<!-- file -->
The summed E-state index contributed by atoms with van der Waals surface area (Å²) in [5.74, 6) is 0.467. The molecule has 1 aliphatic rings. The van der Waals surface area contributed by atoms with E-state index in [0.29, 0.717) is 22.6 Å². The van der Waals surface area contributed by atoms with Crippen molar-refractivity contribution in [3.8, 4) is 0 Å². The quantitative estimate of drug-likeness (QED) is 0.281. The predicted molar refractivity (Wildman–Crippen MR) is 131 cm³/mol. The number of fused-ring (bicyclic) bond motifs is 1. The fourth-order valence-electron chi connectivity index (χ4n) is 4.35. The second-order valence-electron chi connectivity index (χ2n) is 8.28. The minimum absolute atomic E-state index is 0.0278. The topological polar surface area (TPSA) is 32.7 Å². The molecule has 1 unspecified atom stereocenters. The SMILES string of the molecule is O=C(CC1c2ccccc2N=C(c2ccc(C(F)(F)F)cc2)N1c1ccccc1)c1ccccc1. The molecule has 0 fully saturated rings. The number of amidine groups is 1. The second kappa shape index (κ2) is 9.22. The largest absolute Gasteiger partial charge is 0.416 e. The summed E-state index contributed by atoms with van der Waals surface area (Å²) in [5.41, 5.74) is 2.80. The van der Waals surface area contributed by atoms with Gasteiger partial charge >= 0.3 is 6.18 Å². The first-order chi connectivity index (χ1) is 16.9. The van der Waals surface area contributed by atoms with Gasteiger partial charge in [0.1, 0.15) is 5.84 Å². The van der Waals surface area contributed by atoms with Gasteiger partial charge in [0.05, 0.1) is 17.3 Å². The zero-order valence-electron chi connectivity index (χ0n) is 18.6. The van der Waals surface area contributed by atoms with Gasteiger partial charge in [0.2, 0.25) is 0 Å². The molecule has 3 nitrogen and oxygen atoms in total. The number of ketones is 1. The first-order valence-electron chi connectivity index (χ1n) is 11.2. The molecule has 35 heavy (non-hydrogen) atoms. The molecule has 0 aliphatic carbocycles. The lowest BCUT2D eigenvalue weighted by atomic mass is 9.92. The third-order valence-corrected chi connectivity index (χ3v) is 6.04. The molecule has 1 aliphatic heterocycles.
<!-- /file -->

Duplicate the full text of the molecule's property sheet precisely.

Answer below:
The summed E-state index contributed by atoms with van der Waals surface area (Å²) in [5.74, 6) is 0.467. The molecule has 1 aliphatic rings. The van der Waals surface area contributed by atoms with E-state index in [0.29, 0.717) is 22.6 Å². The van der Waals surface area contributed by atoms with Crippen molar-refractivity contribution in [3.8, 4) is 0 Å². The quantitative estimate of drug-likeness (QED) is 0.281. The predicted molar refractivity (Wildman–Crippen MR) is 131 cm³/mol. The number of fused-ring (bicyclic) bond motifs is 1. The fourth-order valence-electron chi connectivity index (χ4n) is 4.35. The second-order valence-electron chi connectivity index (χ2n) is 8.28. The minimum absolute atomic E-state index is 0.0278. The topological polar surface area (TPSA) is 32.7 Å². The molecule has 1 unspecified atom stereocenters. The SMILES string of the molecule is O=C(CC1c2ccccc2N=C(c2ccc(C(F)(F)F)cc2)N1c1ccccc1)c1ccccc1. The molecule has 0 fully saturated rings. The number of amidine groups is 1. The second kappa shape index (κ2) is 9.22. The largest absolute Gasteiger partial charge is 0.416 e. The summed E-state index contributed by atoms with van der Waals surface area (Å²) in [5.41, 5.74) is 2.80. The van der Waals surface area contributed by atoms with Gasteiger partial charge >= 0.3 is 6.18 Å². The first-order chi connectivity index (χ1) is 16.9. The van der Waals surface area contributed by atoms with Gasteiger partial charge in [0.1, 0.15) is 5.84 Å². The van der Waals surface area contributed by atoms with Gasteiger partial charge in [0.05, 0.1) is 17.3 Å². The zero-order valence-electron chi connectivity index (χ0n) is 18.6. The van der Waals surface area contributed by atoms with Gasteiger partial charge in [0.2, 0.25) is 0 Å². The molecule has 3 nitrogen and oxygen atoms in total. The number of ketones is 1. The first-order valence-electron chi connectivity index (χ1n) is 11.2. The molecule has 35 heavy (non-hydrogen) atoms. The molecule has 0 aliphatic carbocycles. The lowest BCUT2D eigenvalue weighted by atomic mass is 9.92. The third-order valence-corrected chi connectivity index (χ3v) is 6.04. The molecule has 1 aliphatic heterocycles.